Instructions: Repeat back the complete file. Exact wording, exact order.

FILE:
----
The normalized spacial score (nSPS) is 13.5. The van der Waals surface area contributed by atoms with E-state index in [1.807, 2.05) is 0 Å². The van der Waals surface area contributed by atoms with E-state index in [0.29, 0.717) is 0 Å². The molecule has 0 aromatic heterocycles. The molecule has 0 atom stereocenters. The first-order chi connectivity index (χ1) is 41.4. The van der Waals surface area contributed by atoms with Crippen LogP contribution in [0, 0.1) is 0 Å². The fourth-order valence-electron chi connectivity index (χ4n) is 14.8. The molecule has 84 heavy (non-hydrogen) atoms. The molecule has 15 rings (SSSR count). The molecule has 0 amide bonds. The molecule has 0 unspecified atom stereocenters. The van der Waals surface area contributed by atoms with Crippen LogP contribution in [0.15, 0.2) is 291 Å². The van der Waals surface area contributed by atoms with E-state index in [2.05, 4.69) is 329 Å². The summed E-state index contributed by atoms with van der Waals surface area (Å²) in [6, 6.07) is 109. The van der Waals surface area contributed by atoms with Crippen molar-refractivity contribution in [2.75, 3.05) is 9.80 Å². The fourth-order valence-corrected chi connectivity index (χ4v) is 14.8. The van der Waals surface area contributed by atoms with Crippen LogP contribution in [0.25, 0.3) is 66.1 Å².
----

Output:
The normalized spacial score (nSPS) is 13.5. The van der Waals surface area contributed by atoms with E-state index in [1.807, 2.05) is 0 Å². The van der Waals surface area contributed by atoms with E-state index in [0.29, 0.717) is 0 Å². The molecule has 0 aromatic heterocycles. The molecule has 0 atom stereocenters. The first-order chi connectivity index (χ1) is 41.4. The van der Waals surface area contributed by atoms with Crippen LogP contribution in [0, 0.1) is 0 Å². The fourth-order valence-electron chi connectivity index (χ4n) is 14.8. The molecule has 84 heavy (non-hydrogen) atoms. The molecule has 15 rings (SSSR count). The molecule has 0 amide bonds. The molecule has 0 unspecified atom stereocenters. The van der Waals surface area contributed by atoms with Crippen LogP contribution in [0.15, 0.2) is 291 Å². The van der Waals surface area contributed by atoms with E-state index in [2.05, 4.69) is 329 Å². The summed E-state index contributed by atoms with van der Waals surface area (Å²) in [6, 6.07) is 109. The van der Waals surface area contributed by atoms with Crippen molar-refractivity contribution in [2.75, 3.05) is 9.80 Å². The fourth-order valence-corrected chi connectivity index (χ4v) is 14.8. The van der Waals surface area contributed by atoms with Crippen LogP contribution in [0.25, 0.3) is 66.1 Å².